Fun with Attached Dependency Properties – Part 1 - Attached Commands

I have been working with XAML and the Dependency Property system for about 3 years now and I have decided to start sharing some of the fun stuff that I do that I personally find to be really cool, useful, or just a massive time savings vs doing it some other way. I will be doing several blog posts along these lines in the next few weeks. This is the first one of many to come.

First up I want to show you a really useful little trick to get a command to work with almost anything. All the time I hear people say well I need to put in some code behind because I want to handle event x on some item and I can’t add a command to it or it doesn’t have one and I have no idea how to make one. Well the first thing that I am going to share in this blog post is how to accomplish handling any event and invoking a command. Let’s take a look at our sample.

<UserControl 
    x:Class="Infragistics.XamlTricks.MainPage"
    xmlns="http://schemas.microsoft.com/winfx/2006/xaml/presentation"
    xmlns:x="http://schemas.microsoft.com/winfx/2006/xaml"
    xmlns:local="clr-namespace:Infragistics.XamlTricks">
    <UserControl.Resources>
        <DataTemplate x:Key="ListBoxItemTemplate">
            <TextBlock Text="{Binding DisplayName}" />
        </DataTemplate>
    </UserControl.Resources>
        <Grid x:Name="LayoutRoot">
        <Grid.DataContext>
            <local:ViewModel />
        </Grid.DataContext>
        <ItemsControl 
            ItemsSource="{Binding ListBoxItems, Mode=OneWay}" 
            ItemTemplate="{StaticResource ListBoxItemTemplate}"/>
    </Grid>
</UserControl>

You can see that we have an items control that is bound to the collection ListBoxItems that lives off of our view model. We have some functionality requirement for our application hat makes us have to be able to click any item in the ItemsControl and take some action. But wait there is more we also have to know what ItemsControl the item came from and we want to link the click up to a single command that is able to tell which ItemsControl the item is from. Surely we must use a bit of code behind to do this right? NO, I am about to provide you with a simple class that will allow you to add this to your xaml with one attached dependency property as follows:

<ItemsControl 
            Grid.Column="1" 
            ItemsSource="{Binding ListBoxItems, Mode=OneWay}"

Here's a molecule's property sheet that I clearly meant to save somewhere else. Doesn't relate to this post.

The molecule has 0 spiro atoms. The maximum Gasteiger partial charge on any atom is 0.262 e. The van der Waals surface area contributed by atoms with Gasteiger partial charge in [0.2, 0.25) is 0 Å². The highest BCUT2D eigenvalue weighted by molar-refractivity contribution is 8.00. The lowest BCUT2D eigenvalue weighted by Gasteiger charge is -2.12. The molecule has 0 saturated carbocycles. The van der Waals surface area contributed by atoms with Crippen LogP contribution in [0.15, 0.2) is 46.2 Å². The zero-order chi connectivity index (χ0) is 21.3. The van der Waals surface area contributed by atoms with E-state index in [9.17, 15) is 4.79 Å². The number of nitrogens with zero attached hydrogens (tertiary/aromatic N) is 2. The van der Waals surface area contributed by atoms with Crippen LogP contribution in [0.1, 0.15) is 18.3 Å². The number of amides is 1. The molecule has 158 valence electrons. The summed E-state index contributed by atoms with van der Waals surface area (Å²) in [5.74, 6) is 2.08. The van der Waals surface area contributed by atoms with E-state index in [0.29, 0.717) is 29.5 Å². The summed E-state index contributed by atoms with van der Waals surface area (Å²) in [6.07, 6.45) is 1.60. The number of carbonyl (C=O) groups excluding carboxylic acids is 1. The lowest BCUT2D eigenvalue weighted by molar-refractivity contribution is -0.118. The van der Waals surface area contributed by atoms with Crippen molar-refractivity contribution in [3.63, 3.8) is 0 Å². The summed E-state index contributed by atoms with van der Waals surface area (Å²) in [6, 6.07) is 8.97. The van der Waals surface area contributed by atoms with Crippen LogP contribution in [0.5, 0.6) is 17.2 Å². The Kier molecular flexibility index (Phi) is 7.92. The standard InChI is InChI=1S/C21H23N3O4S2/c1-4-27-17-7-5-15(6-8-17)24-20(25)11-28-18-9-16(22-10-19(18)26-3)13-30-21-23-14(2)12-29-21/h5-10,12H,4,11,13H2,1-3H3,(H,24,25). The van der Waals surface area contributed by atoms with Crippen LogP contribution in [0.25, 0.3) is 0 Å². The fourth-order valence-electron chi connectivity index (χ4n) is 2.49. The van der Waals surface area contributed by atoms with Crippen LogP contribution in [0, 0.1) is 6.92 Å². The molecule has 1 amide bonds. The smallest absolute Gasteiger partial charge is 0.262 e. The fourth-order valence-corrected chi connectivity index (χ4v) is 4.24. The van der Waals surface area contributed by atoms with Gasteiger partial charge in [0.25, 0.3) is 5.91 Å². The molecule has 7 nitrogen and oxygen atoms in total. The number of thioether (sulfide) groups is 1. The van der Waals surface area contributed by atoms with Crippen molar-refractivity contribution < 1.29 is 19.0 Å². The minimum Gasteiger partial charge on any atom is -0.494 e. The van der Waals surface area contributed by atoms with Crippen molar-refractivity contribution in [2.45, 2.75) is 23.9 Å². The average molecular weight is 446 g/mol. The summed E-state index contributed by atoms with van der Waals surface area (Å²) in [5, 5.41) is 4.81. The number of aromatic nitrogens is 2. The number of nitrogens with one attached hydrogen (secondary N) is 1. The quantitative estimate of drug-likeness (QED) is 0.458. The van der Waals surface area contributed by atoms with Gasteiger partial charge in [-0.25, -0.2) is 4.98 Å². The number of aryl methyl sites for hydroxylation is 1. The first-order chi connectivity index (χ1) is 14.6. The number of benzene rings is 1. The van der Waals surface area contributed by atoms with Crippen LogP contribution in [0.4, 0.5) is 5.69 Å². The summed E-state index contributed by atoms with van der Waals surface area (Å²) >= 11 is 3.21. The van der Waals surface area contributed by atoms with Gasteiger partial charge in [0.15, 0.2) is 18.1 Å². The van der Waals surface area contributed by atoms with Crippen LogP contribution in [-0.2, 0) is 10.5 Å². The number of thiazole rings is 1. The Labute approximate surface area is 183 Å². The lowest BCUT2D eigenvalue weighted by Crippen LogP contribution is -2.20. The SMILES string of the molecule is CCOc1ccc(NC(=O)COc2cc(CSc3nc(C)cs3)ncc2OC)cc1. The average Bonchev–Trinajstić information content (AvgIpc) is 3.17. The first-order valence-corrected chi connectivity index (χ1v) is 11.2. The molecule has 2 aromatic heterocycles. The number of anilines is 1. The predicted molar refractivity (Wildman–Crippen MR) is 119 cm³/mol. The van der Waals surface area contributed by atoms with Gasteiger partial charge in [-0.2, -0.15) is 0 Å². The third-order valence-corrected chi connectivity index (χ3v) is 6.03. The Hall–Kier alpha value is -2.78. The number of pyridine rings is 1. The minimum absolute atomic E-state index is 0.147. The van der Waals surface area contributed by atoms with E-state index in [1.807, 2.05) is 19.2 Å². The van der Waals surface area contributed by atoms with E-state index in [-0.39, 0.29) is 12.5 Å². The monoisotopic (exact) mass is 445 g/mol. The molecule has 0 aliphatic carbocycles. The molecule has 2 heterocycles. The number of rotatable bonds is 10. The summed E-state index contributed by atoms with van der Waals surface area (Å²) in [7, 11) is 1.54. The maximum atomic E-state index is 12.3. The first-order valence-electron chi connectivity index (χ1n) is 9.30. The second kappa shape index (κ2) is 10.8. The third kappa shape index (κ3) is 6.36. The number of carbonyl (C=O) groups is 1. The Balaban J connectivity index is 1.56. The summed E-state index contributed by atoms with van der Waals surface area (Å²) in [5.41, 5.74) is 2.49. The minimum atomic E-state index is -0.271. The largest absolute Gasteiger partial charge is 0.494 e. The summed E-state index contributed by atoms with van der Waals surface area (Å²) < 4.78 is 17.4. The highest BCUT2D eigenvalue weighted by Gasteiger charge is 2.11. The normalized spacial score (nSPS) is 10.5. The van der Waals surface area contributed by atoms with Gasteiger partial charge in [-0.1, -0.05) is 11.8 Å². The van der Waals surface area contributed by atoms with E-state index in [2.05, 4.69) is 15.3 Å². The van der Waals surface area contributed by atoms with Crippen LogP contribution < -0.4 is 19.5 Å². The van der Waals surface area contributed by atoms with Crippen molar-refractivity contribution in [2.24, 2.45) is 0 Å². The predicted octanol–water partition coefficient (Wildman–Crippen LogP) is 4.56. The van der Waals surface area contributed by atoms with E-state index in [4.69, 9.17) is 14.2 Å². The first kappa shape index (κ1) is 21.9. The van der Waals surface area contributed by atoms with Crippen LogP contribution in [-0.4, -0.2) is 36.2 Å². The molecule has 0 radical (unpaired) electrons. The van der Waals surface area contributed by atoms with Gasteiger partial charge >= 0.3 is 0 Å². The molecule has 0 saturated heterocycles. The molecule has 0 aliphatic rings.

local:MouseDownCommandHelper.MouseDownCommand="{Binding Path=DataContext.ListItemClickedCommand,ElementName=LayoutRoot}"
            ItemTemplate="{StaticResource ListBoxItemTemplate}"/>

So our ItemsControl XAML now has an attached dependency property called the MouseDownCommandHelper.MouseDownCommand which is bound to a command that is a property of whatever object that is currently our DataContext for the LayoutRoot. If we look at our sample we can see that the DataContext for LayoutRoot is our ViewModel. Now all we have to do is click any item that lives under the ItemsControl in the visual tree and we will invoke the command that we are bound to. You can also if you want to be more restrictive in what you have to click on to invoke the command by putting the command on the TextBlock from the template. To accomplish this in our MouseDownCommandHelper clas we have a PropertyChangedCallback for the MouseDownCommand dependency property that looks like this:

private static void MouseDownCommandProperty_Changed(DependencyObject obj, DependencyPropertyChangedEventArgs e)
{
    FrameworkElement el = obj as FrameworkElement;
    el.Unloaded += el_Unloaded;
    el.MouseLeftButtonDown += el_MouseLeftButtonDown;
}

You can see that we are attaching event handlers for both Unloaded and MouseLeftButtonDown lets take a look at the handler for MouseLeftButtonDown

static void el_MouseLeftButtonDown(object sender, MouseButtonEventArgs e)
{
  ICommand command = (sender as DependencyObject).GetValue(MouseDownCommandHelper.MouseDownCommandProperty) as ICommand;
  if (command != null)
  {
      CommandArgument argument = new CommandArgument(sender, e);
      if (command.CanExecute(argument))
      {
          command.Execute(argument);
      }
  }
}

And for the sake of cleaning up after ourselves we in the unloaded even detach both event handlers so that the object can be garbage collected when it is time. I hope that you can see how useful that this will be and to give you something to play with I have attached a sample project that demonstrates how this works.


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